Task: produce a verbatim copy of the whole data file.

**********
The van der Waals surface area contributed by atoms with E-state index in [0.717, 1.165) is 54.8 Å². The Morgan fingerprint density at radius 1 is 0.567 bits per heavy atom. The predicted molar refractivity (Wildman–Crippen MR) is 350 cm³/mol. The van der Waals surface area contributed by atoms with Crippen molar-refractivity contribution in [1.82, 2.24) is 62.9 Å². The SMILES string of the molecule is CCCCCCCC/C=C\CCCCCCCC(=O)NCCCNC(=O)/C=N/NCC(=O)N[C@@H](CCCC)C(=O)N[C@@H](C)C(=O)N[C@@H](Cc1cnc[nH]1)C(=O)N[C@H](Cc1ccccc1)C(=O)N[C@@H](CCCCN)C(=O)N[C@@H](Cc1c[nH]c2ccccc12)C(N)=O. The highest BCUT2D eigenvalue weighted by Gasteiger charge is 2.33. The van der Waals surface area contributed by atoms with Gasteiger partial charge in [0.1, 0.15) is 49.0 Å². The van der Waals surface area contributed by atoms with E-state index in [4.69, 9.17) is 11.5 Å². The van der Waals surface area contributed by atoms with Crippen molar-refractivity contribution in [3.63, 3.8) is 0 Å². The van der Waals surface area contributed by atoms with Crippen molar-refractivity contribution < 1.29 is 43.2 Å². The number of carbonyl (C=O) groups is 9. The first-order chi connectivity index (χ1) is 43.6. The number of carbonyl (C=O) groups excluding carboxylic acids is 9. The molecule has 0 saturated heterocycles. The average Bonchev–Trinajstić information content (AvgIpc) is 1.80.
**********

The van der Waals surface area contributed by atoms with E-state index in [0.717, 1.165) is 54.8 Å². The Morgan fingerprint density at radius 1 is 0.567 bits per heavy atom. The predicted molar refractivity (Wildman–Crippen MR) is 350 cm³/mol. The van der Waals surface area contributed by atoms with Crippen molar-refractivity contribution in [1.82, 2.24) is 62.9 Å². The SMILES string of the molecule is CCCCCCCC/C=C\CCCCCCCC(=O)NCCCNC(=O)/C=N/NCC(=O)N[C@@H](CCCC)C(=O)N[C@@H](C)C(=O)N[C@@H](Cc1cnc[nH]1)C(=O)N[C@H](Cc1ccccc1)C(=O)N[C@@H](CCCCN)C(=O)N[C@@H](Cc1c[nH]c2ccccc12)C(N)=O. The highest BCUT2D eigenvalue weighted by Gasteiger charge is 2.33. The van der Waals surface area contributed by atoms with Gasteiger partial charge in [0.1, 0.15) is 49.0 Å². The van der Waals surface area contributed by atoms with E-state index in [4.69, 9.17) is 11.5 Å². The van der Waals surface area contributed by atoms with Crippen molar-refractivity contribution in [3.63, 3.8) is 0 Å². The van der Waals surface area contributed by atoms with Crippen molar-refractivity contribution < 1.29 is 43.2 Å². The number of carbonyl (C=O) groups is 9. The first-order chi connectivity index (χ1) is 43.6. The number of carbonyl (C=O) groups excluding carboxylic acids is 9. The molecule has 0 saturated heterocycles. The average Bonchev–Trinajstić information content (AvgIpc) is 1.80.